On a national scale, other statistics appear. The energy effort rate required refers to households that would have to spend more than 10% of their resources to heat themselves adequately given the energy performance of their housing. In 2009, they are estimated at 18.4% in the United Kingdom, while they were only 5.9% in 20032. In France, the effective energy effort rate identifies households that spent more than 10% of their budget on heating and domestic energy (14% in 2006). However, this indicator overlooks those households that suffer from the cold instead of risking debt. In 2006, 14.8 percent said they were cold during the winter of 2005 (3.5 million, including 2.3 million in the least affluent half of the population). This compares to 10.9 percent in 1996. These populations almost do not overlap: 2% of households combine cold and budgetary effort, which still brings together 621,000 households in great difficulty3. 300,000 French households have already benefited from financial aid to pay their energy bills via the Housing Solidarity Fund4 (FSL).

Multiplicity of institutional mechanisms

Public action claims to change this disastrous equation between poverty, inefficient housing and expensive energy. Since energy is going to become more expensive, it remains to act on poverty, on housing and its equipment, but also on uses. Hence a very diverse set of measures in these three areas: assistance for unpaid bills or social energy tariffs; assistance for work and energy labelling of housing and equipment; advice and support for eco-actions.

In Sweden, well-insulated housing, efficient equipment and universal social protection avoid critical situations of electricity or gas cuts. Germany takes little action, especially in the fight against climate change. In the United Kingdom, numerous schemes, in particular via private energy suppliers, exist, thanks in part to social struggles for the right to energy since 1975. France selects above all poor and modest households, whereas the British programs focus on populations that are a priori vulnerable from a health point of view, because of their important presence in their homes, namely, the elderly or disabled, the sick and the unemployed.

The coordination of these systems through national programs and observatories is a difficult task and therefore particularly subject to national political orientations.

Extending the notion : energy, housing, fuel, constraints, vulnerability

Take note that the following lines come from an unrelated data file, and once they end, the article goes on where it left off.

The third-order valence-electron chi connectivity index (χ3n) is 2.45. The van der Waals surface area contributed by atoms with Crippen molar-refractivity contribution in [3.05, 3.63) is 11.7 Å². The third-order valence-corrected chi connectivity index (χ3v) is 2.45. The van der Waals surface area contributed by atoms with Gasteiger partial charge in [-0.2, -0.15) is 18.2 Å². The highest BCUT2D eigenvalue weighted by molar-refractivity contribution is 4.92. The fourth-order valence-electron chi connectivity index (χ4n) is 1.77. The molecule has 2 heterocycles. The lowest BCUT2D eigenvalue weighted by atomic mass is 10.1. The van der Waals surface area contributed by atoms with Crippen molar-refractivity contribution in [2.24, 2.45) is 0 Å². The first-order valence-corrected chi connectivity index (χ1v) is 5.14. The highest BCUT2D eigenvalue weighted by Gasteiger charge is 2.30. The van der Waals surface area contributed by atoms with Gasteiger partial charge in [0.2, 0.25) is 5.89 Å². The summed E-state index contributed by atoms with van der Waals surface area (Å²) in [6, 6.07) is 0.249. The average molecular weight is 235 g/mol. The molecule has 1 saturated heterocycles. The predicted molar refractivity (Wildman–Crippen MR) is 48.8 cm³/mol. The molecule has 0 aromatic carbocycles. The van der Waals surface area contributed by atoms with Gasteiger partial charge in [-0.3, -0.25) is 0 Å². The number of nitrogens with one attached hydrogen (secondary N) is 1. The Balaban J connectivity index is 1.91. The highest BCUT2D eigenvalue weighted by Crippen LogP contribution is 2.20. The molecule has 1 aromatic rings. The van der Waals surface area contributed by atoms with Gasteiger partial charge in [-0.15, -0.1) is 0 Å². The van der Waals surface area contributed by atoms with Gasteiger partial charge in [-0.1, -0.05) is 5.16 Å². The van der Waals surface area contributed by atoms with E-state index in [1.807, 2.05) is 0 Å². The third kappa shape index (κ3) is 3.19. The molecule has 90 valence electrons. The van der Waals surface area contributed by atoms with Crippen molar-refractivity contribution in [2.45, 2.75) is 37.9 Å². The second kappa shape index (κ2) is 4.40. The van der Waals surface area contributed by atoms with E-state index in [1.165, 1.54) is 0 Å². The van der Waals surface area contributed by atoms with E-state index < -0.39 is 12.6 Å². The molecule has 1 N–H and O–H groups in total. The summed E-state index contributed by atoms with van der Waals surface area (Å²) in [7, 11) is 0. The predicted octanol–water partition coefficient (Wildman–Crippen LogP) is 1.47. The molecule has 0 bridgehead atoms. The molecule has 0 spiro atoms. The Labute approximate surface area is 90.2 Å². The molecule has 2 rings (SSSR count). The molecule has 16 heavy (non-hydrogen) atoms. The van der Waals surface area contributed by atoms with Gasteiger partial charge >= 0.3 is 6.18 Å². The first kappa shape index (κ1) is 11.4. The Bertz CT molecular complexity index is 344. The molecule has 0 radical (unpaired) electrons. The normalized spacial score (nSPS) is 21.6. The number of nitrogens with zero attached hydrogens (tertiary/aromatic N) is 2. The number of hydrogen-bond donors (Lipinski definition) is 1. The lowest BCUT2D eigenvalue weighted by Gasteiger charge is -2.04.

The success of the notion of fuel poverty, a success consecrated by the Grenelle Environment Forum, has favored the extension of its contours. It has absorbed, in the access to energy, all energies (not only electricity and gas) and all domestic uses of energy (not only heating). Above all, housing itself and its equipment are designated as causes and therefore as criteria and objects of intervention. In other words, social electricity and gas tariffs are no longer enough. It is both the inadequacy of specific financial aid and the need for energy savings that direct action towards insulation and housing equipment. The scope now tends to include automobile fuel and even water. Transportation is a non-negotiable constraint for households living in peri-urban or rural areas without alternative transportation to the car. Fuel expenses then weaken the energy budget. Other constrained expenses can then be integrated into the phenomenon of fuel poverty. This comprehensive view allows for aid schemes that take into account the household’s trade-offs between such and such a need, and which can therefore go beyond the limits of sectoral public action. Two modalities emerge for taking transport or other expenses into account: the current budget constraint and vulnerability to future energy price increases. As a budgetary constraint, the dual dimension of housing and transport makes it possible to take into account the consequences of residential choice. It calls for a public policy to implement the right to the city, of which action against fuel poverty in housing is only one aspect. Taking into account all of the forced expenses of households even leads to a global policy to fight against poverty and inequality. On the other hand, as a area of vulnerability to energy prices, the housing-transport pairing calls rather for a prospective and public policy of energy transition, upstream and therefore outside current situations of fuel poverty.